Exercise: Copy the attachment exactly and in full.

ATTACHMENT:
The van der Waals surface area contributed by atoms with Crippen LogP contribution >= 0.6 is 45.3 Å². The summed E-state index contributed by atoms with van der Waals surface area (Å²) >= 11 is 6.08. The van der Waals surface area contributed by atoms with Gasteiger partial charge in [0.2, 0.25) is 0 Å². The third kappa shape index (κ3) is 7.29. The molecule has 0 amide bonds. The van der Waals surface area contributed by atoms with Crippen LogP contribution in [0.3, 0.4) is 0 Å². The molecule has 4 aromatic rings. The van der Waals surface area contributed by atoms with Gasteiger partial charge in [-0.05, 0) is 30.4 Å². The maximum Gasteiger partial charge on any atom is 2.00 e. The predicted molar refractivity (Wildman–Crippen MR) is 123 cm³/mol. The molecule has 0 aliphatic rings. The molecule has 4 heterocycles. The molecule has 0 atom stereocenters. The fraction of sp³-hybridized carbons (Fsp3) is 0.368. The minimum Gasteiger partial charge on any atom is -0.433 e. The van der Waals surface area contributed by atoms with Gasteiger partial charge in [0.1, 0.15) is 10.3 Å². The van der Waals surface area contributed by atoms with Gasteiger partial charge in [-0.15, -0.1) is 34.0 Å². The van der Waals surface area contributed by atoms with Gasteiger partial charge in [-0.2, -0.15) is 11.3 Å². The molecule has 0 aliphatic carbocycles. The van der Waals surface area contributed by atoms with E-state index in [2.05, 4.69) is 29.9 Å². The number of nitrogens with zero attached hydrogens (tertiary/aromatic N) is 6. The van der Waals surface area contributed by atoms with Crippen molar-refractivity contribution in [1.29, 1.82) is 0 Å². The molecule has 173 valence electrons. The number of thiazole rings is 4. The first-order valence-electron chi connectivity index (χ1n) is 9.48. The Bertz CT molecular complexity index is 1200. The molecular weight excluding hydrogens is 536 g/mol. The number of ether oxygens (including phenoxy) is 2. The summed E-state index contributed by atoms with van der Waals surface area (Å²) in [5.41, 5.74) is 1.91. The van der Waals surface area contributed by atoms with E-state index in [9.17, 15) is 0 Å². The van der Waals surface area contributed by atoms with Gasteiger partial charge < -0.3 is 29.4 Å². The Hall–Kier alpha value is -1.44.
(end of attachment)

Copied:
The van der Waals surface area contributed by atoms with Crippen LogP contribution >= 0.6 is 45.3 Å². The summed E-state index contributed by atoms with van der Waals surface area (Å²) >= 11 is 6.08. The van der Waals surface area contributed by atoms with Gasteiger partial charge in [0.2, 0.25) is 0 Å². The third kappa shape index (κ3) is 7.29. The molecule has 0 amide bonds. The van der Waals surface area contributed by atoms with Crippen LogP contribution in [0.3, 0.4) is 0 Å². The molecule has 4 aromatic rings. The van der Waals surface area contributed by atoms with Gasteiger partial charge in [-0.05, 0) is 30.4 Å². The maximum Gasteiger partial charge on any atom is 2.00 e. The predicted molar refractivity (Wildman–Crippen MR) is 123 cm³/mol. The molecule has 0 aliphatic rings. The molecule has 4 heterocycles. The molecule has 0 atom stereocenters. The fraction of sp³-hybridized carbons (Fsp3) is 0.368. The minimum Gasteiger partial charge on any atom is -0.433 e. The van der Waals surface area contributed by atoms with Gasteiger partial charge in [0.1, 0.15) is 10.3 Å². The van der Waals surface area contributed by atoms with Gasteiger partial charge in [-0.15, -0.1) is 34.0 Å². The van der Waals surface area contributed by atoms with Gasteiger partial charge in [-0.2, -0.15) is 11.3 Å². The molecule has 0 aliphatic carbocycles. The van der Waals surface area contributed by atoms with E-state index in [2.05, 4.69) is 29.9 Å². The number of nitrogens with zero attached hydrogens (tertiary/aromatic N) is 6. The van der Waals surface area contributed by atoms with Crippen molar-refractivity contribution in [1.29, 1.82) is 0 Å². The molecule has 173 valence electrons. The number of thiazole rings is 4. The first-order valence-electron chi connectivity index (χ1n) is 9.48. The Bertz CT molecular complexity index is 1200. The molecular weight excluding hydrogens is 536 g/mol. The number of ether oxygens (including phenoxy) is 2. The summed E-state index contributed by atoms with van der Waals surface area (Å²) in [5.41, 5.74) is 1.91. The van der Waals surface area contributed by atoms with E-state index in [9.17, 15) is 0 Å². The van der Waals surface area contributed by atoms with Gasteiger partial charge < -0.3 is 29.4 Å². The Hall–Kier alpha value is -1.44.